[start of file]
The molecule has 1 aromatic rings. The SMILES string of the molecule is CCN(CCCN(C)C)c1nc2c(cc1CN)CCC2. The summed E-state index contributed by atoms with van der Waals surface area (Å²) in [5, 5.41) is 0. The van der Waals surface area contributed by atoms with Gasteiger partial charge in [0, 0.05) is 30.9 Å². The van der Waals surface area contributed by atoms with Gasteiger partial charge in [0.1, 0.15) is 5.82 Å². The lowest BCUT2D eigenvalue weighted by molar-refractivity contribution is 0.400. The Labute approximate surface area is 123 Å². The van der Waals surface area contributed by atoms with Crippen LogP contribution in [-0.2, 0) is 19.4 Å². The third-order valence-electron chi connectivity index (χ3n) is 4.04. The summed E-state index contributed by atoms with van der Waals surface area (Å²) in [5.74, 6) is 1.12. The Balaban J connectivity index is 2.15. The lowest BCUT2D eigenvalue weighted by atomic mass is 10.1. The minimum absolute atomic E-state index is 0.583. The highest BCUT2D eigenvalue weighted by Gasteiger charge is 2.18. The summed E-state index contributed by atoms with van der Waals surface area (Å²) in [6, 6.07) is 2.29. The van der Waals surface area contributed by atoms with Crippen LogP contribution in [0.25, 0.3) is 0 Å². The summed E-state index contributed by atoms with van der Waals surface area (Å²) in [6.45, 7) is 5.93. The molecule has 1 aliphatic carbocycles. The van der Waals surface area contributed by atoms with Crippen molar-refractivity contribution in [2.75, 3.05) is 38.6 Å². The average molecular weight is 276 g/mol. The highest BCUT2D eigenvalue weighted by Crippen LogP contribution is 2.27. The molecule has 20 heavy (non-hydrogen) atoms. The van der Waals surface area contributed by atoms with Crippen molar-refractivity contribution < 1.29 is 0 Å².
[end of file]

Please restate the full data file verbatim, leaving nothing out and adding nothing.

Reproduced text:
The molecule has 1 aromatic rings. The SMILES string of the molecule is CCN(CCCN(C)C)c1nc2c(cc1CN)CCC2. The summed E-state index contributed by atoms with van der Waals surface area (Å²) in [5, 5.41) is 0. The van der Waals surface area contributed by atoms with Gasteiger partial charge in [0, 0.05) is 30.9 Å². The van der Waals surface area contributed by atoms with Gasteiger partial charge in [0.1, 0.15) is 5.82 Å². The lowest BCUT2D eigenvalue weighted by molar-refractivity contribution is 0.400. The Labute approximate surface area is 123 Å². The van der Waals surface area contributed by atoms with Crippen LogP contribution in [-0.2, 0) is 19.4 Å². The third-order valence-electron chi connectivity index (χ3n) is 4.04. The summed E-state index contributed by atoms with van der Waals surface area (Å²) in [5.74, 6) is 1.12. The Balaban J connectivity index is 2.15. The lowest BCUT2D eigenvalue weighted by atomic mass is 10.1. The minimum absolute atomic E-state index is 0.583. The highest BCUT2D eigenvalue weighted by Gasteiger charge is 2.18. The summed E-state index contributed by atoms with van der Waals surface area (Å²) in [6, 6.07) is 2.29. The van der Waals surface area contributed by atoms with Crippen LogP contribution in [0.25, 0.3) is 0 Å². The summed E-state index contributed by atoms with van der Waals surface area (Å²) in [6.45, 7) is 5.93. The molecule has 1 aliphatic carbocycles. The van der Waals surface area contributed by atoms with Crippen molar-refractivity contribution in [2.75, 3.05) is 38.6 Å². The average molecular weight is 276 g/mol. The highest BCUT2D eigenvalue weighted by Crippen LogP contribution is 2.27. The molecule has 20 heavy (non-hydrogen) atoms. The van der Waals surface area contributed by atoms with Crippen molar-refractivity contribution < 1.29 is 0 Å².